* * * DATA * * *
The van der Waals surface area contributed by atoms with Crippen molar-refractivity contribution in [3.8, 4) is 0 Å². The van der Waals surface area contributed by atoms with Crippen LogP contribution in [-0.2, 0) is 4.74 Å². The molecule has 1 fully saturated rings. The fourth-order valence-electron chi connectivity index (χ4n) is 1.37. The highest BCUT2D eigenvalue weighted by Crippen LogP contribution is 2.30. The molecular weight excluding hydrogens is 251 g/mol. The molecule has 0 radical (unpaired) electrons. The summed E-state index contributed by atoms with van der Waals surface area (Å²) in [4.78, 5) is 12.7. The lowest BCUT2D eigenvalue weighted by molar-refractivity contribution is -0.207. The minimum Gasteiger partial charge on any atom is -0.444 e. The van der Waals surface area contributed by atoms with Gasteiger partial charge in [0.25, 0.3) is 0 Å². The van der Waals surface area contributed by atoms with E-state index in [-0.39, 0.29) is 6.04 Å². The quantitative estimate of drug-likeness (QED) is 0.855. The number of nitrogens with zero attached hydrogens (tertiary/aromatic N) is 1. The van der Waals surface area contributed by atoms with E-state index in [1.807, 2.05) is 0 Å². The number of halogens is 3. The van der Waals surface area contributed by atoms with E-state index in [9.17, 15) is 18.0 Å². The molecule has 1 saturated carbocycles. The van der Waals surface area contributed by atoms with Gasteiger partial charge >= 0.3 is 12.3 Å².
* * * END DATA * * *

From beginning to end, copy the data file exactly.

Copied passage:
The van der Waals surface area contributed by atoms with Crippen molar-refractivity contribution in [3.8, 4) is 0 Å². The van der Waals surface area contributed by atoms with Crippen LogP contribution in [-0.2, 0) is 4.74 Å². The molecule has 1 fully saturated rings. The fourth-order valence-electron chi connectivity index (χ4n) is 1.37. The highest BCUT2D eigenvalue weighted by Crippen LogP contribution is 2.30. The molecular weight excluding hydrogens is 251 g/mol. The molecule has 0 radical (unpaired) electrons. The summed E-state index contributed by atoms with van der Waals surface area (Å²) in [4.78, 5) is 12.7. The lowest BCUT2D eigenvalue weighted by molar-refractivity contribution is -0.207. The minimum Gasteiger partial charge on any atom is -0.444 e. The van der Waals surface area contributed by atoms with Gasteiger partial charge in [0.25, 0.3) is 0 Å². The van der Waals surface area contributed by atoms with E-state index in [-0.39, 0.29) is 6.04 Å². The quantitative estimate of drug-likeness (QED) is 0.855. The number of nitrogens with zero attached hydrogens (tertiary/aromatic N) is 1. The van der Waals surface area contributed by atoms with E-state index in [1.807, 2.05) is 0 Å². The number of halogens is 3. The van der Waals surface area contributed by atoms with E-state index in [9.17, 15) is 18.0 Å². The molecule has 1 saturated carbocycles. The van der Waals surface area contributed by atoms with Gasteiger partial charge >= 0.3 is 12.3 Å².